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Am Heart J. 1975 Sep;90(3):322-8.

Changes associated with quitting cigarette smoking: the Framingham Study.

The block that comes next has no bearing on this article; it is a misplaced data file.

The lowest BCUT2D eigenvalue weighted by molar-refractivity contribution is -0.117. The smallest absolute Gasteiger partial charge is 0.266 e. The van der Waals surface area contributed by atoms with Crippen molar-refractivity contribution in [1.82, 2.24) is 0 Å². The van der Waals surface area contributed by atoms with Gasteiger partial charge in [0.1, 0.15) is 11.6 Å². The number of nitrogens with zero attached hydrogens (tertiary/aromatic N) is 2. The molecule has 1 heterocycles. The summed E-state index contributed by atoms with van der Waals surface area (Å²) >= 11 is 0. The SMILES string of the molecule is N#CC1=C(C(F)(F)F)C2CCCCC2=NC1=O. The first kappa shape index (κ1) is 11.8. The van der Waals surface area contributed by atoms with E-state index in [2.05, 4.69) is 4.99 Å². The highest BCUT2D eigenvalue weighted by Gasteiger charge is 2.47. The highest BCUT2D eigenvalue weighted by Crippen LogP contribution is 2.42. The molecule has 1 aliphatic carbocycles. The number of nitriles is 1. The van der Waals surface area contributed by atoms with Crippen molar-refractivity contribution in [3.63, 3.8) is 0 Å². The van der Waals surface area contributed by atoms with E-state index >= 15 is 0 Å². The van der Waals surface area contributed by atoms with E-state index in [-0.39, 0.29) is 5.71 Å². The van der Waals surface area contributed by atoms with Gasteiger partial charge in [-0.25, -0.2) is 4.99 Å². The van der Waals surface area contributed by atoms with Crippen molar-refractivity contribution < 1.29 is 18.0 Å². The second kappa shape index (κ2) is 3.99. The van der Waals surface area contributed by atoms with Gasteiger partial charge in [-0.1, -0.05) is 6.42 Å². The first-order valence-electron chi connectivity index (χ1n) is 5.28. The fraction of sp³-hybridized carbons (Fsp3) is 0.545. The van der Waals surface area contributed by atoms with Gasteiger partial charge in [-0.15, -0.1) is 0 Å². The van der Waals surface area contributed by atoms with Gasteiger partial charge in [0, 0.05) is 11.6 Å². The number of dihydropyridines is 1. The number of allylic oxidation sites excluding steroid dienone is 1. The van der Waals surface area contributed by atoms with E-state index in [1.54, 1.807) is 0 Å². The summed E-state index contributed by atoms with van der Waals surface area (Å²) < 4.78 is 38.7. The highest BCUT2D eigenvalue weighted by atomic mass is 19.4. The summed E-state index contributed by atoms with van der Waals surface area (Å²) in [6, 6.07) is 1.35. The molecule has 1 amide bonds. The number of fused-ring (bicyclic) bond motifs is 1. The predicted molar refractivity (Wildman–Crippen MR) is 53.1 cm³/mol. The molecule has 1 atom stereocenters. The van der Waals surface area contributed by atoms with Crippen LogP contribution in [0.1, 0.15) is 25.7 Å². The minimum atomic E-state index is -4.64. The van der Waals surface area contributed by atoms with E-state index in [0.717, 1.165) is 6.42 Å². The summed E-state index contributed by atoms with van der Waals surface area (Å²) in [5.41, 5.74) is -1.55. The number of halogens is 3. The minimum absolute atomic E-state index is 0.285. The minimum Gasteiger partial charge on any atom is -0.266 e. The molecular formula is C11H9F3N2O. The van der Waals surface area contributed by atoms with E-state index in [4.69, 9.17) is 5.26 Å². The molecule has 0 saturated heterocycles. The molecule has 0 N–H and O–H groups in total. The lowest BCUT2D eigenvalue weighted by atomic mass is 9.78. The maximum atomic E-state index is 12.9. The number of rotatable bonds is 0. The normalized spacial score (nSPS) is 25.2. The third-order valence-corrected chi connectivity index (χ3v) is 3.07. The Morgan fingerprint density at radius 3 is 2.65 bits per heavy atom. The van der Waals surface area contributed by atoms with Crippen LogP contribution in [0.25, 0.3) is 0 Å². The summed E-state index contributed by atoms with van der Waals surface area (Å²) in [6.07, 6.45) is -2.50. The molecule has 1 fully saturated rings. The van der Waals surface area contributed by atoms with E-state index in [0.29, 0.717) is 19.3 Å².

During the first 18 years of the Framingham Study there was a substantial decrease (39 per cent ) in the number of men smoking cigarettes and a moderate decrease (22 per cent) in the number of women smoking cigarettes. Except for a greater tendency of diabetic patients to quit smoking, there were no significant differences at baseline between smokers who quit and smokers who continued smoking. After quitting there was a short-term rise in weight for men. This rise led only to trivial changes in blood pressure and serum cholesterol levels. There was a beneficial impact on long-term vital capacity trends from quitting smoking.

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